U. S. 149, 17 Sup. Ct. 785, 42 L. Ed. 113), or Jones & Warren, for defendant.
whether a person was of “temperate habits”
(Insurance Co. v. Foley, 105 U. S. 350, 26 CHASE, J. The parties introduced into L. Ed. 1055), or whether premises were "vatheir contract a provision “that no obligation cant by the removal of the owner or occuis assumed by the company prior to the date pant” (Stone v. Insurance Co., 69 N. H. 438, hereof, nor unless on said date the insured 45 Atl. 235). is alive, and in sound health.” That they It must be inferred from the fact that a had authority to limit the contract in this general verdict was rendered in favor of the way cannot be doubted. Dwight v. Insur defendant that it was found as a fact that the ance Co., 103 N. Y. 341, 8 N. E. 654, 57 Am. insured was not in sound health at the date Rep. 729. The question to be considered of the policy. The facts specifically reportarises upon this provision, not upon a repre ed warrant this finding. After the boy was sentation or warranty made by the plaintiff examined by the defendant's physician, and in the application for insurance. There was before the date of the policy, he “fell sick no warranty in the application, and it does of a disease of the heart," from which he not appear that any representation was made died within six months. Although the distherein concerning the health of the assured. ease was one that was not infrequent among The entire contract is contained in the poli- children, and is frequently outgrown, it could cy.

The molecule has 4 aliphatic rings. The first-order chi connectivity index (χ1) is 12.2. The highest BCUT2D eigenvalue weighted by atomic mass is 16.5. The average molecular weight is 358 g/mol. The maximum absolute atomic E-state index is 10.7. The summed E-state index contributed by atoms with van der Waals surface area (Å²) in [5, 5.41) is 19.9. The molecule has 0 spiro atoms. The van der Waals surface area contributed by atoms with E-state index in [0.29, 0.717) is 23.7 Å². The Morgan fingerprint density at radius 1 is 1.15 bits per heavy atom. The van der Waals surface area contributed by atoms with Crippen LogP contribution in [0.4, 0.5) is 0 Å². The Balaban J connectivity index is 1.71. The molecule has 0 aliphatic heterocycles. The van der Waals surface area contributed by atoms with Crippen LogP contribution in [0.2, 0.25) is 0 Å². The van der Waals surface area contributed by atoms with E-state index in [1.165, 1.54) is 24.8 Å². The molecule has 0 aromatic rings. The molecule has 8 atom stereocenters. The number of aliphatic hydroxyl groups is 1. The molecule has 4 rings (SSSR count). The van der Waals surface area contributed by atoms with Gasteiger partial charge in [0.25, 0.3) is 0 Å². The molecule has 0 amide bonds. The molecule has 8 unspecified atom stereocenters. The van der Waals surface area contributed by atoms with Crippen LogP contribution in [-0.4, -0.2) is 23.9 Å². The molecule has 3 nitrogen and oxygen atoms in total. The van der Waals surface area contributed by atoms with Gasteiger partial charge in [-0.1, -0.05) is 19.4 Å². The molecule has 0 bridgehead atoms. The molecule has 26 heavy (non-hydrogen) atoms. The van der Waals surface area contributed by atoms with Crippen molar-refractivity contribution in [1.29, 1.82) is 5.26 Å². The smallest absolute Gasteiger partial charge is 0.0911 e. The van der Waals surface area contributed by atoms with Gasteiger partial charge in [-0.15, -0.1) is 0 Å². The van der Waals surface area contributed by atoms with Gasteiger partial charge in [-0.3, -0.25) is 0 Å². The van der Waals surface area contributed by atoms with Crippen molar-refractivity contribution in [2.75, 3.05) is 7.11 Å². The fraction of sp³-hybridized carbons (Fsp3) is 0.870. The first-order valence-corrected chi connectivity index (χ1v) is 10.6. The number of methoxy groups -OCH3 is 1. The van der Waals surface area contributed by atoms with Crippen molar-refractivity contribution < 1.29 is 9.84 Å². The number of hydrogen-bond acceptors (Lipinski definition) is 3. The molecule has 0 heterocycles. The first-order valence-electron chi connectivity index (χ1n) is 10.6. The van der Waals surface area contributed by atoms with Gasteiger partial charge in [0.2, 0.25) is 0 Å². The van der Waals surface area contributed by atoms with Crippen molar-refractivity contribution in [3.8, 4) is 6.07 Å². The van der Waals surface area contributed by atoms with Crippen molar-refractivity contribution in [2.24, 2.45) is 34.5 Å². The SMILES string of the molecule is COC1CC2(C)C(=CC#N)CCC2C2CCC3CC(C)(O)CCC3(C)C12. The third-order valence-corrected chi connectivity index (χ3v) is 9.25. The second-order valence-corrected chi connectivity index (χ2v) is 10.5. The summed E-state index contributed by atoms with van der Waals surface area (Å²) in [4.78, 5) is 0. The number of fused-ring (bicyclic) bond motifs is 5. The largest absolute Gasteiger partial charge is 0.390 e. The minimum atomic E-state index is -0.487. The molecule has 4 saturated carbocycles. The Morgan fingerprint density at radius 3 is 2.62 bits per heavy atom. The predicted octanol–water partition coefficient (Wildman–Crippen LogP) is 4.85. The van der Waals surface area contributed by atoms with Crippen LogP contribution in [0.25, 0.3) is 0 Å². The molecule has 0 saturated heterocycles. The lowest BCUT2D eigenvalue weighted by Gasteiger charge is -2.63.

The question, then, is, what did the not reasonably be regarded as a temporary parties intend by this provision? It must be ailment, or as not of a serious nature. A presumed that they intended what the words person having such a disease would not be used by them ordinarily signify in common regarded as in sound health. The fact that speech. This leaves little room for interpre the plaintiff was not aware of the nature of tation, since there is but slight ambiguity in the disease, and that its nature was undisthe terms of the provision, No obligation coverable except by a physician, did not prewas assumed by the defendant unless the in vent it from rendering the boy's health unsured was alive, and in sound health, on the sound. Undoubtedly, the testimony of the day of the date of the policy. The defend mother and others that the boy appeared to ant's promise was not absolute, but condi be in good health would be competent evi. tional. The existence of life and sound dence on the issue of soundness, but it would health in the insured was a condition prece not be conclusive. The testimony of physi. dent to the promise of insurance. But what cians concerning the condition of his health, was meant by the words "sound health”? discovered by their examinations of him, Evidently, not perfect health., “We are all would also be competent In Dorey v. In,